A warning for the wary: this post contains a few mild spoilers, more like hints, but nothing overt.
Finally we have a Sense & Sensibility sequel I can love! Jane Odiwe, as she did in Lydia Bennet's Story, has written a tale that clearly demonstrates her deep love of and respect for Austen and her characters. As I read Willoughby's Return: A Tale of Almost Irresistible Temptation, I never once had to stop and moan about a character acting in a manner incongruous to his or her essence (one of my greatest pet peeves). I must admit I found the subtitle a bit misleading and was very grateful that this story did not find Marianne Brandon doing anything untenable: her love of Colonel Brandon is pervasive throughout. Instead of confirming his roguishness, this story gives Willoughby the opportunity to complete the redemption Austen began.
More than Willoughby, this story is about the misunderstandings that result from the difficulties of communication in a highly regulated society - a rather constant theme throughout Austen. Even after marriage, Marianne and Colonel Brandon find themselves restrained from openly sharing their insecurities and fears. The same issue plagues Margaret Dashwood, now a grown lady of 18, as she negotiates her budding romance with a nephew of Colonel Brandon, Henry Lawrence.
The structure of the story largely mimics that of Sense & Sensibility, beginning in the country and moving to London for the season, the removal from which is marked by an illness. We again meet Mrs. Jennings, the Middletons, Lucy & Robert Ferrers, and Anne Steele in all their glory. Surprisingly absent are John and Fanny Dashwood, the latter being replaced (in spirit) by Lady Lawrence. Eliza Williams and her daughter are brought to life in a very sympathetic manner and Marianne's response to them is thoroughly realistic. I could have wished that Elinor and, particularly, Edward Ferrars played a larger role in the story but, as Ms. Odiwe has firmly establishes them as perfectly happy, they do not have much momentum to offer the plot. My only real complaint is that the book seemed to end too quickly. I'll just leave it with the statement that Margaret Dashwood is a far more forgiving lady than I could ever be.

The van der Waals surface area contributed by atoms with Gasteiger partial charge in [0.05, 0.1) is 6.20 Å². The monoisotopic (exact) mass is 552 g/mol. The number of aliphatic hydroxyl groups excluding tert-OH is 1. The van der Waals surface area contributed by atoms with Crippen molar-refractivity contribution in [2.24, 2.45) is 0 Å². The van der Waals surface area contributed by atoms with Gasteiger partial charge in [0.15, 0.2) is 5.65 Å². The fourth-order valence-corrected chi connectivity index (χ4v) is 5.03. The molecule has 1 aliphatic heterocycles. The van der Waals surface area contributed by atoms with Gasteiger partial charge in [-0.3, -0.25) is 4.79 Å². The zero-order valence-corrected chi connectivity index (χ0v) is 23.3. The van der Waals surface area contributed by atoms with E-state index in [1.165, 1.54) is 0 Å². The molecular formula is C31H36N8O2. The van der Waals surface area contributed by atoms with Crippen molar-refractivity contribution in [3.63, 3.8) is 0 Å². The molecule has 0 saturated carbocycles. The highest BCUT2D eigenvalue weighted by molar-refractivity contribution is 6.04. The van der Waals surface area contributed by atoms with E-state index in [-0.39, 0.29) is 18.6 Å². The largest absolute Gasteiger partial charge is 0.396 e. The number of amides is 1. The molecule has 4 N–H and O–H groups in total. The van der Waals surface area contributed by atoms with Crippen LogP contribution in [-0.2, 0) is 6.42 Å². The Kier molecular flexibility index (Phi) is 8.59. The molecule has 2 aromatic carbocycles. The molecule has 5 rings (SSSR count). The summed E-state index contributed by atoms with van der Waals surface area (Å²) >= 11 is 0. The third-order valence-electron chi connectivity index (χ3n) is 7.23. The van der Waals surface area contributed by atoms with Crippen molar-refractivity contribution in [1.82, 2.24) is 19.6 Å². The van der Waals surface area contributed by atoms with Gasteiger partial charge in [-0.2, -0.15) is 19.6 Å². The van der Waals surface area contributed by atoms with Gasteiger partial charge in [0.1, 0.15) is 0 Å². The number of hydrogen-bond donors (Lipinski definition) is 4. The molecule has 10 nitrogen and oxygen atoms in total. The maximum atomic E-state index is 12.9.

This is definitely a book I will read again, probably directly on the tail of my next reading of Sense & Sensibility. I have long been a big fan of Lydia Bennet's Story and I must admit I like this book even better (the course of events in it are a bit more historically believable). Willoughby's Return is an excellent example of why Austen fan fiction should be left in the hands of those who ardently love and faithfully study Jane's work. It's one of the most satisfying sequels I have encountered.